(Mr Winsor) Yes, I shall go back to it and then if you want to deal with the question of insolvency and whether they were insolvent, because I have seen Mr Marshall's evidence and he said that on 5 October they were not insolvent until a quarter to five that afternoon.

  The Secretary of State said to me that if there were an application for an interim review he had the necessary authority to introduce immediate legislation to prevent the review taking place. I explained that such legislation would be a card which the Government should be extremely reluctant to play. I explained why. I pointed out the very severe adverse effects it could and probably would have on the financial markets and investor confidence generally if the Government were to be seen to be taking away the independence of an economic regulator. I said that the effect on transport stocks would be severe, but it would go much wider than that. It would have very serious adverse implications for the constitutional position of independent regulators in other industries, including but not limited to gas, water, electricity and telecommunications, the independent position of the PPP arbiter in the London Underground. (How can an arbitrator in a dispute have to decide the case in favour of one party to the dispute at the direction of that party?) I said it would have severe adverse implications for the market perception of the stability of the regulated privatised industries, investor confidence in those companies and the effect on other companies in the transport and utilities sectors. I said it was inconsistent with the Chancellor's public position in June this year in relation to the importance of the independence of the competition authorities, of which I am one, and the forthcoming Enterprise Bill, and also the independence of the Bank of England. I said that it may well constitute or precipitate defaults under the loan arrangements for Virgin's acquisition of the two new fleets of tilting trains for the West Coast and Cross Country networks, so the Department could say goodbye to the large premium payments which are due from Virgin in the latter years of those two franchises. I added that taking me under political control would go entirely against the grain of the major theme of the Government's policy position in the General Election campaign, which was about getting private sector capital into the provision of public services. I told them that such a step would do considerable harm to the ability of the Government to get companies to put money into public projects. I also mentioned the implications of the Human Rights Act 1998 because of the right of the citizen to have his civil rights determined by an impartial tribunal. For all those reasons, and others I can think of now, I said, "Would the Government really be prepared to take all those risks in order to prevent an interim review?". Mr Byers said simply that if I were to proceed with an interim review that is what the Government was prepared to do. He explained that the application to put the company into railway administration would be made on Sunday and the meeting ended at that point.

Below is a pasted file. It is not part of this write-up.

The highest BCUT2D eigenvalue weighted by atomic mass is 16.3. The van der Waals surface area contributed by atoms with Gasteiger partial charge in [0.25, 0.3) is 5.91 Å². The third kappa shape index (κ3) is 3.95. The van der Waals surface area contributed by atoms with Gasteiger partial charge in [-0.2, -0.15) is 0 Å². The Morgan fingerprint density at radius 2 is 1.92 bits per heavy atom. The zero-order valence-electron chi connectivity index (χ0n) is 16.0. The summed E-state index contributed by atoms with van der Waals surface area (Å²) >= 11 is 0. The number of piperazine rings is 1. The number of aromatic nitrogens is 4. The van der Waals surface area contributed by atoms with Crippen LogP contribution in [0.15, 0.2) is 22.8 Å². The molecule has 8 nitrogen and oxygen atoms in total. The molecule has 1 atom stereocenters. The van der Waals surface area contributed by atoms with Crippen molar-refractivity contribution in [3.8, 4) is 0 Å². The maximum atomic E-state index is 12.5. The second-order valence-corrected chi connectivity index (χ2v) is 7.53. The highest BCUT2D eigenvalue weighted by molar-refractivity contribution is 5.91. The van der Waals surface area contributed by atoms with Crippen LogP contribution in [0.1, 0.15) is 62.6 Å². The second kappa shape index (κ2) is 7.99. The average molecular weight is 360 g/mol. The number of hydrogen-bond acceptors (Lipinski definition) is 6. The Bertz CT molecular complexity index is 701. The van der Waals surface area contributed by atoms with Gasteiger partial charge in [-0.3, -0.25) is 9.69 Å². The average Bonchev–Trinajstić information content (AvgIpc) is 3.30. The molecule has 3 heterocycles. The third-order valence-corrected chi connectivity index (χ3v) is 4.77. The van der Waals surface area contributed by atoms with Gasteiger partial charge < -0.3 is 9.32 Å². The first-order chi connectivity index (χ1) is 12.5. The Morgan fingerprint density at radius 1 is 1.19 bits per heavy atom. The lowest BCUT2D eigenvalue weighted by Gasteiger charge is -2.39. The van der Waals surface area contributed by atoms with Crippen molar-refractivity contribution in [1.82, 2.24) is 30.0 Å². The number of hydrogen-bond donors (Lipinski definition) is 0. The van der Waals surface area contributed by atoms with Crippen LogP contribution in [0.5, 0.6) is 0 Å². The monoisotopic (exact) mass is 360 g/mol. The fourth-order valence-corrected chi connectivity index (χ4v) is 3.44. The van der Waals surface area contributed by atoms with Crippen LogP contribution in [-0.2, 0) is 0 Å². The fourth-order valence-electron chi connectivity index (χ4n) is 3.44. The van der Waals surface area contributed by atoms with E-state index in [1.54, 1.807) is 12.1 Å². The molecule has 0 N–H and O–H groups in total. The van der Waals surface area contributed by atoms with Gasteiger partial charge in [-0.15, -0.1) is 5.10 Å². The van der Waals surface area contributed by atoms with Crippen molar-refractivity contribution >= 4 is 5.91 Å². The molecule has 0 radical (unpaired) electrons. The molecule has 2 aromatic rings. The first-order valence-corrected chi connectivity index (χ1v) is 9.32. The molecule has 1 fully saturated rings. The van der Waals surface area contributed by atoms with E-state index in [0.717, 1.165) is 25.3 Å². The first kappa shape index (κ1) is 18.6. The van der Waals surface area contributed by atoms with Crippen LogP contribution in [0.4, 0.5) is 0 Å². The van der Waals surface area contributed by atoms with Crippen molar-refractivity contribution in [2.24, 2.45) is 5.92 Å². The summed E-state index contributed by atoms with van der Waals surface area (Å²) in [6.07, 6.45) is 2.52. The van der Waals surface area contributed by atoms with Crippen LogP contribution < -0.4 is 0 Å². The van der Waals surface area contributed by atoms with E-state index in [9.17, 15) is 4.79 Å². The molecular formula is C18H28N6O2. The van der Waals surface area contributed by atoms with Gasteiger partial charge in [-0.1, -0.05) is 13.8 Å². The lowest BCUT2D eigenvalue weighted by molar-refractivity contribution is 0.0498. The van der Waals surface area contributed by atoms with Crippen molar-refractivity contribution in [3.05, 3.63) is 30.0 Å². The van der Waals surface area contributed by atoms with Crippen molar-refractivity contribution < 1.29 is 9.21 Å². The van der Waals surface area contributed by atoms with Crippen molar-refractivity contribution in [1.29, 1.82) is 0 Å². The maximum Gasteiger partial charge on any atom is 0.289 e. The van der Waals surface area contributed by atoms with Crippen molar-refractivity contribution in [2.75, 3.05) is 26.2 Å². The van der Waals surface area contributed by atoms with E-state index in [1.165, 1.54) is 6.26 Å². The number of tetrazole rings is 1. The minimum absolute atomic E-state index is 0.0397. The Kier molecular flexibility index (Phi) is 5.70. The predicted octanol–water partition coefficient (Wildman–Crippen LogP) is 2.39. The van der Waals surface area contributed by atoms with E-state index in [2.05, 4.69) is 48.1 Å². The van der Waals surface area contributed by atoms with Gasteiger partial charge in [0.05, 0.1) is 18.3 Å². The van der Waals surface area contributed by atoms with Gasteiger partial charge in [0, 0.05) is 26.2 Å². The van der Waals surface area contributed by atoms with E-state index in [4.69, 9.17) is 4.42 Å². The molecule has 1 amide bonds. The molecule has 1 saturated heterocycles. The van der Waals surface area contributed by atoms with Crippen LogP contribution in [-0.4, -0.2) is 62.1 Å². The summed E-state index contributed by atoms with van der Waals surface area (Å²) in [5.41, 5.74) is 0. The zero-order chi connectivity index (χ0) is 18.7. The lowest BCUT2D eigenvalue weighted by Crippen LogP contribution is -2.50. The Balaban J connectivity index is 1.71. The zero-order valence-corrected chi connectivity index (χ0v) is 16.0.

Miss McIntosh: Where do we go from here?

Mr Stevenson

  766. The last 15 minutes or so have been extremely interesting and informative but may I clarify a point? Do I understand the position as you have outlined it over the last few minutes to be as follows? In January 2001 you intimated to Railtrack that if an application for an interim review were to be received you would consider it.
  (Mr Winsor) Yes.

  767. Yes. You heard nothing at all from Railtrack and as we sit in this room today you still have had no such application from Railtrack.
  (Mr Winsor) I would not say I have heard nothing from them, but I have had no such application.

  768. Let me rephrase that. You have had no application for an interim review from the end of January 2001 to now, as we sit in this room today.
  (Mr Winsor) Correct.

  769. Within that process you have clearly expressed your profound concern—I think that is a fair description—that for reasons best known to themselves, Railtrack saw fit to make direct approaches to Government, presumably for direct grant, rather than using the auspices of your office or the offer you made at the end of January 2001?